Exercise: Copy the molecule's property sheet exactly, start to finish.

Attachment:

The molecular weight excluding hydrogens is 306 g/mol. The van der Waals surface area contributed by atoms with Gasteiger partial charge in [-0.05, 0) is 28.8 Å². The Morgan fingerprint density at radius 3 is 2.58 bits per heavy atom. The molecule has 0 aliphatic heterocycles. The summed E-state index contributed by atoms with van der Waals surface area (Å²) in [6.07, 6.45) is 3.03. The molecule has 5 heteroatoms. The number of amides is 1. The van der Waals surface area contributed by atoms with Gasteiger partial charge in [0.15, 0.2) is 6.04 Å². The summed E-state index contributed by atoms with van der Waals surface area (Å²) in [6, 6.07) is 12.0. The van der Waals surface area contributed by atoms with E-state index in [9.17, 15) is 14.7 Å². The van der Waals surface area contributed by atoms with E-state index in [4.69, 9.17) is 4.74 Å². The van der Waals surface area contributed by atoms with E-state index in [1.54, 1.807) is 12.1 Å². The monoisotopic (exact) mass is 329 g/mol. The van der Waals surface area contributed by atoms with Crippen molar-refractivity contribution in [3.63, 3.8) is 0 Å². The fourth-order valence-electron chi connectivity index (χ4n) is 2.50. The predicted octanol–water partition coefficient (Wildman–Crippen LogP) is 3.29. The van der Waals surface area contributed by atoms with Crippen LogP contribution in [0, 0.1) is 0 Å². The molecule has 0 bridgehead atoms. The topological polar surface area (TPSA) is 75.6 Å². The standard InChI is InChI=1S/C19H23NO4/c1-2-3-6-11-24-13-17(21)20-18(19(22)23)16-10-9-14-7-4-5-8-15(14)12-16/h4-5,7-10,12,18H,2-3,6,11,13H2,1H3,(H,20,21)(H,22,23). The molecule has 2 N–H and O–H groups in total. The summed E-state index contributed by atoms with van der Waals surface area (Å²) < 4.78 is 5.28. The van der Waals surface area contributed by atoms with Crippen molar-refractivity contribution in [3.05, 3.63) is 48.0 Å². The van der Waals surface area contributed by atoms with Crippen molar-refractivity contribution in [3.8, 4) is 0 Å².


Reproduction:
The molecular weight excluding hydrogens is 306 g/mol. The van der Waals surface area contributed by atoms with Gasteiger partial charge in [-0.05, 0) is 28.8 Å². The Morgan fingerprint density at radius 3 is 2.58 bits per heavy atom. The molecule has 0 aliphatic heterocycles. The summed E-state index contributed by atoms with van der Waals surface area (Å²) in [6.07, 6.45) is 3.03. The molecule has 5 heteroatoms. The number of amides is 1. The van der Waals surface area contributed by atoms with Gasteiger partial charge in [0.15, 0.2) is 6.04 Å². The summed E-state index contributed by atoms with van der Waals surface area (Å²) in [6, 6.07) is 12.0. The van der Waals surface area contributed by atoms with E-state index in [9.17, 15) is 14.7 Å². The van der Waals surface area contributed by atoms with E-state index in [4.69, 9.17) is 4.74 Å². The van der Waals surface area contributed by atoms with E-state index in [1.54, 1.807) is 12.1 Å². The monoisotopic (exact) mass is 329 g/mol. The van der Waals surface area contributed by atoms with Crippen molar-refractivity contribution in [3.63, 3.8) is 0 Å². The fourth-order valence-electron chi connectivity index (χ4n) is 2.50. The predicted octanol–water partition coefficient (Wildman–Crippen LogP) is 3.29. The van der Waals surface area contributed by atoms with Crippen LogP contribution in [0, 0.1) is 0 Å². The molecule has 0 bridgehead atoms. The topological polar surface area (TPSA) is 75.6 Å². The standard InChI is InChI=1S/C19H23NO4/c1-2-3-6-11-24-13-17(21)20-18(19(22)23)16-10-9-14-7-4-5-8-15(14)12-16/h4-5,7-10,12,18H,2-3,6,11,13H2,1H3,(H,20,21)(H,22,23). The molecule has 2 N–H and O–H groups in total. The summed E-state index contributed by atoms with van der Waals surface area (Å²) < 4.78 is 5.28. The van der Waals surface area contributed by atoms with Crippen molar-refractivity contribution in [3.05, 3.63) is 48.0 Å². The van der Waals surface area contributed by atoms with Crippen molar-refractivity contribution in [3.8, 4) is 0 Å².